Those with Parkinson’s ought to “make large amplitude movements and do them with vigor,” he said. Big movements take longer than small movements, so “they keep you in your operational range.”
MacKinnon and his colleagues have also been studying freezing of gait for eight years, he said. When there’s a transition of movement, freezing can happen, because “going from standing to walking is actually extremely complicated.”
One aid is to rock until ready to take a step, he said. Additionally, if the feet are equidistant, one can move one ahead or back and then step.
With Parkinson’s, “you have great movements sitting in your brain,” he said. “The problem is getting to them.”
However, external sensory cues can unlock these movements, he said. Self-initiated cues for those with Parkinson’s aren’t effective, but visual cues are, even in subjects tested off-medication.
Something as simple as flashing a green light can get patients to walk, he said. “We don’t understand” why, but “the impairment goes away with cues.”
Simply telling a person with Parkinson’s “get ready, go,” or counting down “3, 2, 1, go” will spur them put of a freeze, he said. The cues can be visual, auditory, or touch, but the latter has been least effective, in large measure because older individuals tend to have a tougher time feeling taps on the skin.
The “get ready,” or the numerical countdown, before “go” are paramount, though, because they provide time for the brain to organize the movement, he said. “Always provide a warning cue” prior to the “go” command.
Unfortunately, individuals cannot self-trigger, he said. By self-cueing, subjects in tests “actually got worse.”
Fortunately, one can self-warn, he said. The patient can provide the “get ready” part, but the “go” mechanism needs to be another person or a device.
MacKinnon is “very interested” in REM (rapid-eye-movement) sleep behavior disorder, where individuals experience extremely vivid, nightmarish dreams during REM sleep and act them out — like choking a bank robber or fleeing a murderer — sometimes harming themselves or their partners in the process, he said. Muscles are supposed to be paralyzed during the REM stage.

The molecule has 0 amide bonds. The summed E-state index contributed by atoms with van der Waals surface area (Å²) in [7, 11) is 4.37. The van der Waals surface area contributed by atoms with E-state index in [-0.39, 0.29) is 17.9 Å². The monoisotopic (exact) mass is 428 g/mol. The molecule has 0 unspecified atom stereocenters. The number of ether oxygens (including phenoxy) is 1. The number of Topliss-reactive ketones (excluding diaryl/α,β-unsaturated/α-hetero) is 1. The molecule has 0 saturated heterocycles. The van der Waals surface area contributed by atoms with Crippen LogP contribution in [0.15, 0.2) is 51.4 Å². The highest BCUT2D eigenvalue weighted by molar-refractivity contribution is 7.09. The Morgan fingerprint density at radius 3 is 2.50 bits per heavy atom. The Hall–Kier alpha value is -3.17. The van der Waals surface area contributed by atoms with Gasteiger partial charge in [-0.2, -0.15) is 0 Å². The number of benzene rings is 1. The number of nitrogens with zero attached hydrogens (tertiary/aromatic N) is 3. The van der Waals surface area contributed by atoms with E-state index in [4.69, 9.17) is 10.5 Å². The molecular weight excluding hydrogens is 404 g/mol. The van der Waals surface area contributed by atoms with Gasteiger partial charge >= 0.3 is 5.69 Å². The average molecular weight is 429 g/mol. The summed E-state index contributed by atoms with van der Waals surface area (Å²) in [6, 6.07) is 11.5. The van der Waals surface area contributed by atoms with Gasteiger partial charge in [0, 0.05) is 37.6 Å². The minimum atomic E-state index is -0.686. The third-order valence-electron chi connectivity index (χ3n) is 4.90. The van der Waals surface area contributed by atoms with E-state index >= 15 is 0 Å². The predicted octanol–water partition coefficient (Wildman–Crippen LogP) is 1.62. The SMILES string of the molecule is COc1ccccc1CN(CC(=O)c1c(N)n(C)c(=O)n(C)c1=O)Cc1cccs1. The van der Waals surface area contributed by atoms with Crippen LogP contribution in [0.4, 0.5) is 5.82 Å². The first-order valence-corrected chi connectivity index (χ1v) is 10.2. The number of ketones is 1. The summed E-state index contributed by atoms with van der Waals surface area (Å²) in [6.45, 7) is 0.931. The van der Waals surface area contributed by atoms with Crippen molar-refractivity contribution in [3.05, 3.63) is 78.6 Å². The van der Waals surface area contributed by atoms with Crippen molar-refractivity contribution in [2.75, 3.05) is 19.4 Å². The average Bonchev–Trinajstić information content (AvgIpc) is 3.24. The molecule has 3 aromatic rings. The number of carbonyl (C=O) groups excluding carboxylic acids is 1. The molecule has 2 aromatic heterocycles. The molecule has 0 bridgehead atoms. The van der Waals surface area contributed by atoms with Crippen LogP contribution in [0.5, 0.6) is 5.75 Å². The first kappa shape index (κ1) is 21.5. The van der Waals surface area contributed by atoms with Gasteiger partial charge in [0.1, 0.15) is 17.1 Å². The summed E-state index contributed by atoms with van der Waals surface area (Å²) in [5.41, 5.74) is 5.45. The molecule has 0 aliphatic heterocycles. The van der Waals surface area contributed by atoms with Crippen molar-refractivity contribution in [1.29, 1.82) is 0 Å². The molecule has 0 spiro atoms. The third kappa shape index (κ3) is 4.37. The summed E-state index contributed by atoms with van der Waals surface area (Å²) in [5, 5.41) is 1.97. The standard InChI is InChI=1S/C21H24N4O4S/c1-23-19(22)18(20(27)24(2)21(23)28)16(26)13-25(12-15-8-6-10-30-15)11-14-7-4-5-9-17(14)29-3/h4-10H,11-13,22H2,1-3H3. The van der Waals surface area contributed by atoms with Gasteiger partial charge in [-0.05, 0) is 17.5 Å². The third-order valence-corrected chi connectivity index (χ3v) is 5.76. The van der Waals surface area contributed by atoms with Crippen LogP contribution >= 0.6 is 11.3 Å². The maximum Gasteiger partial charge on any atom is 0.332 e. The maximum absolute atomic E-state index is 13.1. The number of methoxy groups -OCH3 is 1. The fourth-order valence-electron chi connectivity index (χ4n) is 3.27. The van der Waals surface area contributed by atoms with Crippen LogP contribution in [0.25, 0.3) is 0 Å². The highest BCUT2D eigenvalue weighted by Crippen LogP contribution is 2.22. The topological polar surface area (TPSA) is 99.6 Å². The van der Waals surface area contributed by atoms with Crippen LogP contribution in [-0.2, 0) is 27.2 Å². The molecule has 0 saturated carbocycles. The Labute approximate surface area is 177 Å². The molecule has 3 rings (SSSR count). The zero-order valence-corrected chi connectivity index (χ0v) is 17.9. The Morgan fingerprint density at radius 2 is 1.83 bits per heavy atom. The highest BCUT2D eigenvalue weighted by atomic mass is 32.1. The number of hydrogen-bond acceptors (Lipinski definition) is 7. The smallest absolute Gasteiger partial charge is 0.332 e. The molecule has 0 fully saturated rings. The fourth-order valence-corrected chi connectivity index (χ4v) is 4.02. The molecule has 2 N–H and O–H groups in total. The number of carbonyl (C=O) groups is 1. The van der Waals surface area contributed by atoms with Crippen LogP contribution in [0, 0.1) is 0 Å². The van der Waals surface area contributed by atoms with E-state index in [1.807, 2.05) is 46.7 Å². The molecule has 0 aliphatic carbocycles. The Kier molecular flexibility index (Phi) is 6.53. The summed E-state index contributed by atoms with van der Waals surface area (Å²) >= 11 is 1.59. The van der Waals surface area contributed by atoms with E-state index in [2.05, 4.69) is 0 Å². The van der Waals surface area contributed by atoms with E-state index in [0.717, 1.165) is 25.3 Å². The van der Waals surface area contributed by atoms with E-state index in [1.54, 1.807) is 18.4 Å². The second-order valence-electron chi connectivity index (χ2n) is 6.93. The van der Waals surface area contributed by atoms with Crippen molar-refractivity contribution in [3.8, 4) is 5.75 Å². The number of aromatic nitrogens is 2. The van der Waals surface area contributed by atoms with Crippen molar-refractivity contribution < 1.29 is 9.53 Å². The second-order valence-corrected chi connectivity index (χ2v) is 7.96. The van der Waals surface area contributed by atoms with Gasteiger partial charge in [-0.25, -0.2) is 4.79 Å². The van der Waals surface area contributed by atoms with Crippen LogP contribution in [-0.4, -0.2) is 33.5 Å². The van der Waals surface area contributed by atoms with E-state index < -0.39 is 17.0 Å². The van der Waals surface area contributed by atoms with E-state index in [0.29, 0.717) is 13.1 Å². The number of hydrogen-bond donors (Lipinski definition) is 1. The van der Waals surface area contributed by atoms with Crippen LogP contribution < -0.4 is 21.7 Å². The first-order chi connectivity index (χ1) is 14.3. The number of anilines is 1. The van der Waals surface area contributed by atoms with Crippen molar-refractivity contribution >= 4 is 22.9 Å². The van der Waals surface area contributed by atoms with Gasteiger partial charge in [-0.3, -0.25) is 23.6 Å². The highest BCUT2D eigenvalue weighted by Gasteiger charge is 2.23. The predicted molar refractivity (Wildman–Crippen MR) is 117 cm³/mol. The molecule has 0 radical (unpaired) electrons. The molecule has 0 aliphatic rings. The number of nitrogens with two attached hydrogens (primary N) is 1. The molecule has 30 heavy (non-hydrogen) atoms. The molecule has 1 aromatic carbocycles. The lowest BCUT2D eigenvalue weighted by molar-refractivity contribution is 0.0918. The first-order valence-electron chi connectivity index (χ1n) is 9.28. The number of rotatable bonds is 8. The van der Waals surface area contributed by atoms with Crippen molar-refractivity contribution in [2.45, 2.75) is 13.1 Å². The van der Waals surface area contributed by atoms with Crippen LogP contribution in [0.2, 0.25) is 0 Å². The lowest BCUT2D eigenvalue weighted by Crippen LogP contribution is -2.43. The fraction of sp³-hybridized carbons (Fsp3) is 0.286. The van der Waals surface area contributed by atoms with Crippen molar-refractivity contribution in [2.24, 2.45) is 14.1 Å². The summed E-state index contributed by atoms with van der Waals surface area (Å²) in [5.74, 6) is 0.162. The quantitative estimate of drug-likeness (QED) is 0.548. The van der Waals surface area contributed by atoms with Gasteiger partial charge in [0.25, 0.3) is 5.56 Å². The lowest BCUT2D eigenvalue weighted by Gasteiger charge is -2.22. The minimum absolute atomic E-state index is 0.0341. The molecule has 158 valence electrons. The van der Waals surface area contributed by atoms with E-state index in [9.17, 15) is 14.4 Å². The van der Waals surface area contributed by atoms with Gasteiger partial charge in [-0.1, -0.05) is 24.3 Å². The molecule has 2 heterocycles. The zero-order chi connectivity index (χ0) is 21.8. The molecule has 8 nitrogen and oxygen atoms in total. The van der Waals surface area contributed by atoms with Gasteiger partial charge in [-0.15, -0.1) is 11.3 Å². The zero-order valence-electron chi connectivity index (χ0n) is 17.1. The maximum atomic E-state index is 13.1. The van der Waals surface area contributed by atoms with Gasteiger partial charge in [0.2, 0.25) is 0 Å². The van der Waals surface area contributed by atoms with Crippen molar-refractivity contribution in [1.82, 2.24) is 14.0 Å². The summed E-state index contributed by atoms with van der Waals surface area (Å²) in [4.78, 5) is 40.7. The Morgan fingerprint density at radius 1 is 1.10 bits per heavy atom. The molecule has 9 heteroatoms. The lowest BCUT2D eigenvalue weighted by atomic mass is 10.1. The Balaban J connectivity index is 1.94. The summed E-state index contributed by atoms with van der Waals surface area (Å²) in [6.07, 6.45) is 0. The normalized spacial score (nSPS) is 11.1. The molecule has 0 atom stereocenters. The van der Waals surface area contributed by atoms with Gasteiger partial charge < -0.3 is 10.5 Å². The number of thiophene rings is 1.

RBD was actually discovered at the University of Minnesota, and “it’s a super important area” because those with the condition have an 80 percent chance of developing Parkinson’s disease, he said. “You get this decades and decades before diagnosis (of Parkinson’s), so we can see Parkinson’s before it ever shows its face.”
Of course, it’s pivotal to remember that exercise remains “the only treatment proven to slow the progression” of Parkinson’s disease, he said. The exercises need to have “intensity for you, a little bit of a push.”
“Find something you want to do, because you have to stick with it,” he added. If one stops the exercise regiment, all the gains made will be lost.
Erin Holker, a neuropsychologist from UMN Udall Center, discussed cognitive and mental health with Parkinson’s Wednesday’s, because “Parkinson’s is not just a disorder of movement,” she said. The same circuits involved with motor inefficiencies are also associated with non-motor symptoms, like cognitive concerns, the most common of which is executive function, i.e. planning, organization, and decision-making.
Other cognitive impairments can include slowed thinking, or “feeling like the world is moving very fast,” word finding problems — difficulty retrieving words — and spatial recognition, she said. “The longer the disease goes on, the more cognitive problems can increase.”
Memory and drawing ability decline slowly in those with Parkinson’s who don’t also have dementia, she said. However, if cognitive problems appear early, “rapid decline is more likely.”
Depressed mood can occur in 40 percent to 70 percent of people with Parkinson’s Disease, and anxiety — often in concert with depression — can be present in 40 percent of those with Parkinson’s, she said. Apathy is also common, as are impulse control disorders, but the latter can often be rectified by changes in medication.
Of course, in the same way it helps with movement, exercise also is beneficial for the mental side of Parkinson’s, she said. Those who exercise vigorously and regularly will be less stressed, less depressed, and — paradoxically — less fatigued.
Other strategies include carrying a small notebook, written reminders, checklists, and alarms on smart phones, she said. Those with Parkinson’s should be mindful of completing one task before beginning another, work in distraction-free environments, and ask for assistance in breaking down larger tasks into smaller pieces.
Getting a neuropsychological evaluation can also be prudent, she said. These evaluations focus on brain functioning, entail detailed and objective assessments of abilities, and utilize patterns of strengths and weaknesses to plan optimal treatment.
In addition to all three emphasizing exercise, McGee, MacKinnon, and Holker also noted the value of taking medications at the same time every day. Doing so will improve movement, cognition, and mood.
Owatonna does have a recently-formed support group for Parkinson’s Disease. The group meets the fourth Tuesday of every month in the Owatonna Public Library from 2-3:30 p.m.